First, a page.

Most biblical scholars understand these ancient stories as attempts to explain why such a thing could happen. The answer: the gods were angry. The similarities are clear, but the theology of the biblical story goes off in fresh directions. We will begin looking at that next. This week we will focus on some of the theological distinctives of the biblical story. Like all ancient flood stories, the version in Genesis is trying to say something distinct.

The Israelites were making a point about God, not simply relaying meteorological information. It is important to keep in mind both the similarities and differences between the biblical and other ancient flood stories. The distinct elements of Genesis carry forward its theological message, all the while working within the familiar conventions of the time. Perhaps what is most distinct about the Genesis story is the reason given for the flood.

There have been numerous attempts throughout the history of biblical interpretation to make sense of it. This view was popular among Christians throughout much of church history, especially through the influence of St.

In recent generations, however, our growing knowledge of ancient Near Eastern mythology suggests a third option. These divine beings were cohabiting with human women, i. What, then, is the theological point of this episode? Divine and human creatures occupy different space in the created order; they are different types of beings with different realms. Cohabitation between them obliterates the boundaries established at creation. Human rebellion, which began in the Garden 1 , had continued escalating to an intolerable point.

This meant, as mentioned above, a reintroduction of the chaos waters followed by the restoration of order through Noah and his family. Creation had become chaotic, its very opposite. So God begins again. When seen from this perspective, the flood is not a divine fit or an overreaction.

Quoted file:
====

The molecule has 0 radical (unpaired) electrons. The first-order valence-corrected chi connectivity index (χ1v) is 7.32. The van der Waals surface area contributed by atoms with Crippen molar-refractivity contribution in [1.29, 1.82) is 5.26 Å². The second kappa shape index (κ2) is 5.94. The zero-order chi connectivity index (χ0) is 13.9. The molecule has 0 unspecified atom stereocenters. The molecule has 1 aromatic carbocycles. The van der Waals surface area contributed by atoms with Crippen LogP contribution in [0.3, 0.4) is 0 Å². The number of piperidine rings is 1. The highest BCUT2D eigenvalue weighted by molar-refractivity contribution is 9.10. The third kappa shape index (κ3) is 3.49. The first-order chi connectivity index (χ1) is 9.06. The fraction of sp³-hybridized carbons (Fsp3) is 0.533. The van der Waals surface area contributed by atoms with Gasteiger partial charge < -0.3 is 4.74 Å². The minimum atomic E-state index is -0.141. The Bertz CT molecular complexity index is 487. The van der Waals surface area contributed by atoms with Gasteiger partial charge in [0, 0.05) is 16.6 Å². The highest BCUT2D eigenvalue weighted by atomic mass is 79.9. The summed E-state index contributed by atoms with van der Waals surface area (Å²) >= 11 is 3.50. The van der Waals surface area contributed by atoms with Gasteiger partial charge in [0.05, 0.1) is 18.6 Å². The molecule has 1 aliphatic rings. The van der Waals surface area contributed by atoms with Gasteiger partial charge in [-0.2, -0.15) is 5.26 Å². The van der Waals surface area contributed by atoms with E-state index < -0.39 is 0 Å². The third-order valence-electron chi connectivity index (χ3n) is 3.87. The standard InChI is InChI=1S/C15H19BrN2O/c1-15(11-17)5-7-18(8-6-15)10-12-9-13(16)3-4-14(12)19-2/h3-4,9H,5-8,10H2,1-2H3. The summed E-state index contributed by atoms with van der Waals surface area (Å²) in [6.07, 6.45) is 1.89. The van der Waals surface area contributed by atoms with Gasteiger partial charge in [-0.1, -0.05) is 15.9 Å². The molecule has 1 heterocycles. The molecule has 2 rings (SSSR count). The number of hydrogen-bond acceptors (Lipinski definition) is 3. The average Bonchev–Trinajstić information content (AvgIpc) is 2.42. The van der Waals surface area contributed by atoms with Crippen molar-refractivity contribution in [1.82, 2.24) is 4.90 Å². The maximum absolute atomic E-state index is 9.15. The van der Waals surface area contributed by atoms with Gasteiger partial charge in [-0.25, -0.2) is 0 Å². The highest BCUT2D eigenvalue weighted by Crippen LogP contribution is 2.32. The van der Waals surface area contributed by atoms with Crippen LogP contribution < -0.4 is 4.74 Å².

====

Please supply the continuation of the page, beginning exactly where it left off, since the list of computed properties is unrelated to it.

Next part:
The biblical flood story must be understood in the context of what humans were created to be. He formed the first man from dust and breathed life into him, rather than forming him out of the blood of the slain god Kingu. Humanity is the chief of creation, not a class of slaves so the gods can be in repose. Humanity was to subdue the earth and rule over it , which also has very clear royal overtones. Their downfall, and the cause of the flood, was in their failure to live up to this high and honored status.

Though made in the image of God, they chose their own path. The Israelites adapted the well-known ancient Near Eastern flood motif. The similarities are clear and universally accepted by biblical scholars. The old story—with its ancient ways of thinking about the cosmos—became a new vehicle for talking about their God and what made him different.

The truth of the biblical flood story is not found in how accurately it reports actual geological events. It is found in the theological message understood in its ancient setting. When we place the biblical flood story and the other versions side-by-side, the polemical nature of the biblical flood story is clear. Yes, the biblical story is a distinct piece of theology. It offers a very different view of God and the role of humanity. It is virtually certain that one or more local floods in Mesopotamia—perhaps around B.